We could characterise Lichtenstein’s paintings as ‘metapictures’. W.J.T Mitchell coins the term in his book Picture Theory (1994). He describes metapictures as ‘pictures that refer to themselves or to other pictures’, which is to say they are ‘pictures that are used to show what a picture is’. The idea behind the metapicture is to consider what it would mean to ‘think’ about pictures without having to resort to a second-order discourse of any kind. ’Brushstrokes in painting’, Lichtenstein once said, ‘convey a sense of grand gesture … But in my hands, the brushstroke becomes the depiction of a grand gesture’. On the one hand, then, the metapicture can be self-referential about its own formation. It is about the making of a picture – epitomised in Lichtenstein’s case with his persistent use of the Ben-Day dots as explicit reference to the technical process of print media. Equally, however, the metapicture can refer to images as a collection, or in terms of their genre. This sense of the metapicture is apparent with Lichtenstein’s rendering of comic-book imagery, Disney characters, mirror reflections and also his fabulous Chinese landscape paintings.

When one conjures to mind the works of Roy Lichtenstein, it is easy to think his work as simply the re-framing of popular culture. What is more difficult, but more rewarding to remember is that Lichtenstein was a painter through and through. The experience I gained when seeing so many of his works in the ‘flesh’ was to be reminded just how rich the canvases are and just how poorly they reproduce on page or screen.

I have written a blog post on the exhibition to say more. I hope it might be of some interest: http://imagestudies.wordpress.com/2013/05/01/lichtenstein-beyond-the-dots/

AnnF

I was pleasantly surprised by the variety of works on display and had no idea beforehand of the breadth to L.'s career. The exhibition posed some interesting questions into what makes art and our responses to it. The rooms were well laid out and progression worked well for me. Three areas stick out at the moment. The works inspired by past artists were enjoyable in their own right but also as a dialogue with the sources. With the mirror paintings I found myself willing them to reflect something, anything, but they refused to co-operate. Lastly, having spent time in the past studying many religious paintings (thank you OU), I found the pedal bin diptych brilliantly subversive.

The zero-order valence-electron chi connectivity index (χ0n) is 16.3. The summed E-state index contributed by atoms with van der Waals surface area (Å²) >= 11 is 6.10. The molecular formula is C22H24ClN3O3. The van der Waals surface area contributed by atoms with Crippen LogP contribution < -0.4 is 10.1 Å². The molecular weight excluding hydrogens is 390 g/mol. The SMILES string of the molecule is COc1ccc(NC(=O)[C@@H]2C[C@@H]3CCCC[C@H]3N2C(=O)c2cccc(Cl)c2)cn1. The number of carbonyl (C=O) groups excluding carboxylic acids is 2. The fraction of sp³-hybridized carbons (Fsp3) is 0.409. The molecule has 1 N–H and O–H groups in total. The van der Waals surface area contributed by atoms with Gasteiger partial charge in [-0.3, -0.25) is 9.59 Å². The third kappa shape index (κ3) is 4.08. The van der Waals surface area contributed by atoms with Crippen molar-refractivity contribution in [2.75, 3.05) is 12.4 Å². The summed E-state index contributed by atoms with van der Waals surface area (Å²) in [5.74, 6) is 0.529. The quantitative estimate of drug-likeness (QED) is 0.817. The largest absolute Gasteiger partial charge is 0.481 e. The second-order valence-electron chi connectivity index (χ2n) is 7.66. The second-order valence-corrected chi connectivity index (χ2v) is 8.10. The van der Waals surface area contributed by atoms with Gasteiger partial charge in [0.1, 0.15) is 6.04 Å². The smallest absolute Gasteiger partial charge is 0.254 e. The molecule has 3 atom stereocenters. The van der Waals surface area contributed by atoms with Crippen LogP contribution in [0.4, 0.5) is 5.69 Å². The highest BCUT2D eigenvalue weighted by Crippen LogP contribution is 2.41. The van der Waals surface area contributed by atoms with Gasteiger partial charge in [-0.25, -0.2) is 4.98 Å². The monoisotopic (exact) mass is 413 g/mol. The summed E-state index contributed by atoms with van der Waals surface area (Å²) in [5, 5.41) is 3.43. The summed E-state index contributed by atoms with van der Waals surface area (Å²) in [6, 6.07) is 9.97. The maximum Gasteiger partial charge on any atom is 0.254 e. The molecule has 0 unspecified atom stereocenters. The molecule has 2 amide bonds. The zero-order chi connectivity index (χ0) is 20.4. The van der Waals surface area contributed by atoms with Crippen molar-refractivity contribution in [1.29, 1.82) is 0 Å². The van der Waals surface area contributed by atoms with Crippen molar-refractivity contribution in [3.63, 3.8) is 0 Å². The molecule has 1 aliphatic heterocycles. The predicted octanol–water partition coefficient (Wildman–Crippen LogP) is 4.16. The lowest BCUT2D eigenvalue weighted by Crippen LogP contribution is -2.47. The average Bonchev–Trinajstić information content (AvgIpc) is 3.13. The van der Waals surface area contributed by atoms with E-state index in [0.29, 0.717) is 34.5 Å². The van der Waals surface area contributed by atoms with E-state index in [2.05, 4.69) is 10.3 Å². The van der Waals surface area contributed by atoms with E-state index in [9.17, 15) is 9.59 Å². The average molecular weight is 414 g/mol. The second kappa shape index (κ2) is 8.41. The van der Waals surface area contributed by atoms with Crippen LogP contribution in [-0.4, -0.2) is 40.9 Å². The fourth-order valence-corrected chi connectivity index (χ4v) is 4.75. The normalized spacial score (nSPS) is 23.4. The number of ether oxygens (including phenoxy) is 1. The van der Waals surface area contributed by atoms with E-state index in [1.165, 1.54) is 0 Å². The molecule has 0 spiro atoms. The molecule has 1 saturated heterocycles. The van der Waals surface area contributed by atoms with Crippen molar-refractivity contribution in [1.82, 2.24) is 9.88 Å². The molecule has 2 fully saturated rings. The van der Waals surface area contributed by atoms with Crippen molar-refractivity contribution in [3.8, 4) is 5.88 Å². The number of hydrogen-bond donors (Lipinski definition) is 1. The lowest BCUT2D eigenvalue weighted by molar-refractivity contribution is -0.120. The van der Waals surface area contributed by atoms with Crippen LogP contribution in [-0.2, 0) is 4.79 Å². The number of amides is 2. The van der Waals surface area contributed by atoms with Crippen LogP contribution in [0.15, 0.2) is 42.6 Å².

Roseanne Myhill

We visited the Tate Modern yesterday for the first time with our children - aged 6 & 3. We absolutely loved the exhibition, it was great to be able to explain to our older daughter how the images were made up and she pointed out some images without panels, which I'd not picked out! My husband loved the pieces and to be able to see them at such close range was great. Our younger daughter was slightly bored, but that's no surprise at her age, but she loved the Mickey Mouse picture and wanted to keep going back. So she now has her own Mickey postcard for her room!
We shall be returning later this year for the Lowry exhibition as my daughter is in Lowry class at school.
We have told anyone we know to see the exhibition before it ends next week if they can!
Thank you.

vandevyvere

The exhibition was superb !!!!! We really enjoyed it ! Great great great !!!

Winnie Soutter

I loved the exhibition and was so glad I had taken the time out of a busy working week to attend. The larger paintings needed to be viewed from a distance, as the larger dots definitely affected one's eyes. How clever and intricate. Loved the Chinese paintings in particular, but loved the whole exhibition, to be honest.

Kirsten M

Amazing exhibition and so wonderful to be presented with the iconic Lichtenstein's in the fourth room. One of my highlights was Lichtenstein's Rouen Cathedral. Having seen the Monet exhibition in Paris, I was surprised to see the Lichtensteins having a similar impact. The sculpture a delightful surprise. One of the best exhibitions I've seen at the Tate .